3. Pests: I hate to break it to you, but tiny creatures might be munching on your green babies. Ugh, the audacity! Check the underside of leaves for bugs or webbing, and deal with them accordingly using, for example, some neem oil.
  4. Temperature Fluctuations: Plants, much like myself, can be seriously sensitive to changes in temperature. If your plant’s near an air conditioning vent or next to a drafty window, you might want to consider relocating it.

What’s a Plant Parent to Do?

Okay, so now you know the main reasons behind yellow leaves on your plants. But what do we DO about it?

  1. Do a thorough check – inspect the soil, light conditions, nearby pests or temperature fluctuations.
  2. Work on finding that happy medium between too much and too little water. Give your plant some love and attention.
  3. , let’s talk fertilizers. If you’ve narrowed down the cause to nutrient deficiency, supplement your plant with a slow-release fertilizer. Monitor your plants closely and give them some extra TLC if needed.

Top Organic Fertilizer Recommendations

Espoma Garden-tone Organic Plant Food – This all-purpose organic plant food is perfect for stimulating growth and giving your plants a nutritious boost.

(Tip: Mix it with water and give it to your plants once a month for best results!)

Neptune’s Harvest Organic Hydrolized Fish and Seaweed Fertilizer – Say hello to your plants’ best friend, a balanced blend of nutrients that is gentle on plants but packed with goodness.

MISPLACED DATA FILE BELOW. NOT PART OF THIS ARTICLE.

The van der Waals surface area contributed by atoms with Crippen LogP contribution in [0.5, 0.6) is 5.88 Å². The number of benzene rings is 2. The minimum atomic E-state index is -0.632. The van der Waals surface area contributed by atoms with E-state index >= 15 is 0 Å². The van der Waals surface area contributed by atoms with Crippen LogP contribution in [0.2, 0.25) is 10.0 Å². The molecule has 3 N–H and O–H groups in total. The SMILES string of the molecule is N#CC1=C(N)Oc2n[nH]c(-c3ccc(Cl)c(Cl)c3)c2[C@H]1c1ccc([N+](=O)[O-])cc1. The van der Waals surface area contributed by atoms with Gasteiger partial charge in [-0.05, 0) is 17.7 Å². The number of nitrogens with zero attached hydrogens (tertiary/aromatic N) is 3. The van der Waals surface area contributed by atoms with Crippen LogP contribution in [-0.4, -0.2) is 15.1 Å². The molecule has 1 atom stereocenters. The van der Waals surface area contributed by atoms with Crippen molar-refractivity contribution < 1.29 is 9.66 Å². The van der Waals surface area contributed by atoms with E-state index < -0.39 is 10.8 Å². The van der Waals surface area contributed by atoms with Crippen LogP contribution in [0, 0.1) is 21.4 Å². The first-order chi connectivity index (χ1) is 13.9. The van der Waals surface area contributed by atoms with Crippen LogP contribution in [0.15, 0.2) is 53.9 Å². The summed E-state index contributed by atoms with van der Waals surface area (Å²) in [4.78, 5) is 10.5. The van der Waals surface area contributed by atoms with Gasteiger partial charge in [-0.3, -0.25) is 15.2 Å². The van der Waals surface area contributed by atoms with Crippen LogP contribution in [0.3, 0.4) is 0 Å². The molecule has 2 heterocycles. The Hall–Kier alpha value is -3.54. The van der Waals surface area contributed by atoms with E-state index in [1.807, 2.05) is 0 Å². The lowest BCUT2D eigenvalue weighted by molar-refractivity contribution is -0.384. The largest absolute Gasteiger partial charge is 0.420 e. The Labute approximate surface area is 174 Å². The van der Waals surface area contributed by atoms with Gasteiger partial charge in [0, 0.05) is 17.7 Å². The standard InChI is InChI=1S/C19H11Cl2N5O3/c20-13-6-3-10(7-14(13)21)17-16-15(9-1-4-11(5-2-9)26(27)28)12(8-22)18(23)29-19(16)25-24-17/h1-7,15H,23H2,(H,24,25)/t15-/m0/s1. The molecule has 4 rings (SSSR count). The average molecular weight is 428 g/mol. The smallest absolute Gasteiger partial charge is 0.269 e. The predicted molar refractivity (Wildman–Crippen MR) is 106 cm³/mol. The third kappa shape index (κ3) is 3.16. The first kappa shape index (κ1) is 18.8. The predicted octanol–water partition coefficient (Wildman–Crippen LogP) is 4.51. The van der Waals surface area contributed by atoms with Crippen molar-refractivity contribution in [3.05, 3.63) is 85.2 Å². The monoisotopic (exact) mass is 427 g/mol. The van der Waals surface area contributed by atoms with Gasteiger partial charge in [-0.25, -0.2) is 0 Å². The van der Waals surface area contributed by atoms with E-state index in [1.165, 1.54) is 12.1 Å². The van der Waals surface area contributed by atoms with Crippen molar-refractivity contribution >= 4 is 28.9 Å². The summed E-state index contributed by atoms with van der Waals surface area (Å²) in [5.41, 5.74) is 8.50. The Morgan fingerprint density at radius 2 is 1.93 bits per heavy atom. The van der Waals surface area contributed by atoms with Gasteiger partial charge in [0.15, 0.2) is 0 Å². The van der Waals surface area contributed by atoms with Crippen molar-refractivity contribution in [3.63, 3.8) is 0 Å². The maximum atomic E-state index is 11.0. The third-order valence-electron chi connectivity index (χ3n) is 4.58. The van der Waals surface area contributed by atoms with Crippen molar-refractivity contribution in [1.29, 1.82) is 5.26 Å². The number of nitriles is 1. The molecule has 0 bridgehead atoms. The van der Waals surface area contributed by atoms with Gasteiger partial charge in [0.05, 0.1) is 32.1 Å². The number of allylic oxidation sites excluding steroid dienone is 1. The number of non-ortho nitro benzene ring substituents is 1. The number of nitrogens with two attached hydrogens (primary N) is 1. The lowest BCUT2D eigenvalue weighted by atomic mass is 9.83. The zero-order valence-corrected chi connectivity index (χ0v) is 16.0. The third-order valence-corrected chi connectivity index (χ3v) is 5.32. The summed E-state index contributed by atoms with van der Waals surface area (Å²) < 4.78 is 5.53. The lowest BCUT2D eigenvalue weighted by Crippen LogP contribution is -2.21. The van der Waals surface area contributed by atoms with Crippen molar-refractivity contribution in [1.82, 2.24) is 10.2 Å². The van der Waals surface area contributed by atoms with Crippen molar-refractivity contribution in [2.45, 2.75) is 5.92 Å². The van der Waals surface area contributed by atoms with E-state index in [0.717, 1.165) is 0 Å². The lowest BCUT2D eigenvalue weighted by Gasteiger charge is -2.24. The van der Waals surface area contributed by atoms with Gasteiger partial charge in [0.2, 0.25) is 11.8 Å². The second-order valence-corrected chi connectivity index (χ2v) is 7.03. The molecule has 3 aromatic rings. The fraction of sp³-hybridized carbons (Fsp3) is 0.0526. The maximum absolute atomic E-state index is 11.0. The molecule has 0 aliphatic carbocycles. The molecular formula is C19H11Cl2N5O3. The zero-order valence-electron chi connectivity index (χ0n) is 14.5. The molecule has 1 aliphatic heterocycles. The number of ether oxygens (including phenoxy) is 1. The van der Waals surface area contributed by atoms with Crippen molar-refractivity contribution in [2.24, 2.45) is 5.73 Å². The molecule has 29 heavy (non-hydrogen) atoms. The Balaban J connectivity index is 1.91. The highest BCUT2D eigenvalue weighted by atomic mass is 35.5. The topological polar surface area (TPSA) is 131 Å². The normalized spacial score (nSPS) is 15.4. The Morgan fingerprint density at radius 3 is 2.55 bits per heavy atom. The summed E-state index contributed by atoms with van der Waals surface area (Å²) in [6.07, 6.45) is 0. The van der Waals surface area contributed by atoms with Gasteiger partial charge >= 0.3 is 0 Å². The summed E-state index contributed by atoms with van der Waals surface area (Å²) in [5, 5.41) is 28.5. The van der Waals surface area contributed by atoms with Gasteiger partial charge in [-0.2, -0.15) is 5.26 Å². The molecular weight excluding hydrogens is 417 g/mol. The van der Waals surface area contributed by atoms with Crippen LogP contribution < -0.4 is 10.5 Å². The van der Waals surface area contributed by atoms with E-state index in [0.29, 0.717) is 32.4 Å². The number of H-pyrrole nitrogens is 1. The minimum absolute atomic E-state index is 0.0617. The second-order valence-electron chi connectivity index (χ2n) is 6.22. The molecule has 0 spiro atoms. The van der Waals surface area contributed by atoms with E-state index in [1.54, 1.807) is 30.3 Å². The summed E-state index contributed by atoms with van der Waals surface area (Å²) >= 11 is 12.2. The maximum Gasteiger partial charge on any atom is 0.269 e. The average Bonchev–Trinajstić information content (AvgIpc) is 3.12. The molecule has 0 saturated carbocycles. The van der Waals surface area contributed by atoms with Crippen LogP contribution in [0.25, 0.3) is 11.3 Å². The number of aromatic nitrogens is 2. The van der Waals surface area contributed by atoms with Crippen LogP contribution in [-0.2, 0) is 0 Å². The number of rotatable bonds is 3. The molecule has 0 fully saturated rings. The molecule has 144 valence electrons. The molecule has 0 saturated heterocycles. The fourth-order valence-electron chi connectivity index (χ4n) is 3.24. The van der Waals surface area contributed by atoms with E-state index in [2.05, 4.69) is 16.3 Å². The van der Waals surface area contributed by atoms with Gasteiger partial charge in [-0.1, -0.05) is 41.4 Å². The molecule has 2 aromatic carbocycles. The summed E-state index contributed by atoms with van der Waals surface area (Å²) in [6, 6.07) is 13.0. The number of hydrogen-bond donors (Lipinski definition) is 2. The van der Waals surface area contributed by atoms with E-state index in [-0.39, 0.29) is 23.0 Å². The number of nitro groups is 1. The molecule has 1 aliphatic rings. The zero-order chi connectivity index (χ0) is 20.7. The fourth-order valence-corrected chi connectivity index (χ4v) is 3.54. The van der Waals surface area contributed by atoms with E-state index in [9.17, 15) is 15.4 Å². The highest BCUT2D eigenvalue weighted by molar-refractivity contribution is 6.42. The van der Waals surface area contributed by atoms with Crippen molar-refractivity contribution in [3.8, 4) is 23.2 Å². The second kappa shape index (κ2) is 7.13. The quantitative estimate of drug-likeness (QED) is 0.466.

(Fun Fact: Did you know applying seaweed makes plants more resistant to stress, like their emo teenage phase?)

Dr. Earth Premium Gold All Purpose Fertilizer – This top-notch all-purpose fertilizer is perfect for indoor and outdoor plants. Say goodbye to yellow leaves and hello to fresh, green beauty!

(Plant-Parent Tip: Apply this to your plants every 6-8 weeks for luscious, healthy growth.)

A watermelon peperomia in an orange pot.


With our helpful tips and resources, your plants should be back to their healthy, green selves in no time (fingers crossed!). To give you a quick recap, here’s our game plan:

  1. Investigate the cause: Determine the reason behind the yellowing leaves. Is it due to natural aging, water issues, nutrient deficiencies, or maybe even pests?
  2. Take action: Implement the necessary changes – be it adjusting your watering schedule, adding proper nutrients, or dealing with infestations – to address the cause of the yellowing.
  3. Maintenance is key: Perform regular checks to keep an eye on your plant’s progress. And most importantly, be patient! Recovery might take a while, depending on the severity of the issue.

In the end, remember that despite our best efforts, sometimes things just don’t go according to plan. Perhaps it’s nature telling us to quit micromanaging (are we supposed to do that with plants, though?).

Seriously though, the important thing is that we keep learning from our experiences, embrace new ideas and, ultimately, grow (pun intended).

Similar Posts